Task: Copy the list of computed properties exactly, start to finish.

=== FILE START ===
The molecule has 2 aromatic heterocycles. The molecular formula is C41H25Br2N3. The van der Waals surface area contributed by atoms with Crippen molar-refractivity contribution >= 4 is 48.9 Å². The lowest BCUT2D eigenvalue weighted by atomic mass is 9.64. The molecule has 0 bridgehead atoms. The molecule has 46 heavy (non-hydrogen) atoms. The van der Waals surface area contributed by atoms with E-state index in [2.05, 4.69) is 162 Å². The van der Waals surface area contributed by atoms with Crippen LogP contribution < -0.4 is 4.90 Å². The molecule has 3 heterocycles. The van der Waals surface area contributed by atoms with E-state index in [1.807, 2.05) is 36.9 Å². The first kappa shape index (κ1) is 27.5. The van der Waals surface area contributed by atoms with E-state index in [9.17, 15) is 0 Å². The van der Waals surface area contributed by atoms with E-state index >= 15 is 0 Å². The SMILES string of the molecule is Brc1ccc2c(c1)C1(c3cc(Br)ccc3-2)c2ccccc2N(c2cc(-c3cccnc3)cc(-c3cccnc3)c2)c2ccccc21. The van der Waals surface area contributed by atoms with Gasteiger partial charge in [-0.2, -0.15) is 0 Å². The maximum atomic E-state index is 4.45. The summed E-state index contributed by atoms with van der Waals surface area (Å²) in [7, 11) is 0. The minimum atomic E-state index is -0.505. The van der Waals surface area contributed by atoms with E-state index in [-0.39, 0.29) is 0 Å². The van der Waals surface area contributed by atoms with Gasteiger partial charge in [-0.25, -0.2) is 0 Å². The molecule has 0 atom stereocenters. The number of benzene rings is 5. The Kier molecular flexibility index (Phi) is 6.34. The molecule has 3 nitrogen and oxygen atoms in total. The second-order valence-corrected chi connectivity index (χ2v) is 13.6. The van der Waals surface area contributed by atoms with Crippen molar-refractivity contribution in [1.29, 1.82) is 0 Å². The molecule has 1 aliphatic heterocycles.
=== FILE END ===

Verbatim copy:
The molecule has 2 aromatic heterocycles. The molecular formula is C41H25Br2N3. The van der Waals surface area contributed by atoms with Crippen molar-refractivity contribution >= 4 is 48.9 Å². The lowest BCUT2D eigenvalue weighted by atomic mass is 9.64. The molecule has 0 bridgehead atoms. The molecule has 46 heavy (non-hydrogen) atoms. The van der Waals surface area contributed by atoms with E-state index in [2.05, 4.69) is 162 Å². The van der Waals surface area contributed by atoms with Crippen LogP contribution < -0.4 is 4.90 Å². The molecule has 3 heterocycles. The van der Waals surface area contributed by atoms with E-state index in [1.807, 2.05) is 36.9 Å². The first kappa shape index (κ1) is 27.5. The van der Waals surface area contributed by atoms with E-state index in [9.17, 15) is 0 Å². The van der Waals surface area contributed by atoms with E-state index >= 15 is 0 Å². The SMILES string of the molecule is Brc1ccc2c(c1)C1(c3cc(Br)ccc3-2)c2ccccc2N(c2cc(-c3cccnc3)cc(-c3cccnc3)c2)c2ccccc21. The van der Waals surface area contributed by atoms with Gasteiger partial charge in [-0.2, -0.15) is 0 Å². The maximum atomic E-state index is 4.45. The summed E-state index contributed by atoms with van der Waals surface area (Å²) in [7, 11) is 0. The minimum atomic E-state index is -0.505. The van der Waals surface area contributed by atoms with E-state index in [-0.39, 0.29) is 0 Å². The van der Waals surface area contributed by atoms with Gasteiger partial charge in [-0.25, -0.2) is 0 Å². The molecule has 0 atom stereocenters. The number of benzene rings is 5. The Kier molecular flexibility index (Phi) is 6.34. The molecule has 3 nitrogen and oxygen atoms in total. The second-order valence-corrected chi connectivity index (χ2v) is 13.6. The van der Waals surface area contributed by atoms with Crippen molar-refractivity contribution in [1.29, 1.82) is 0 Å². The molecule has 1 aliphatic heterocycles.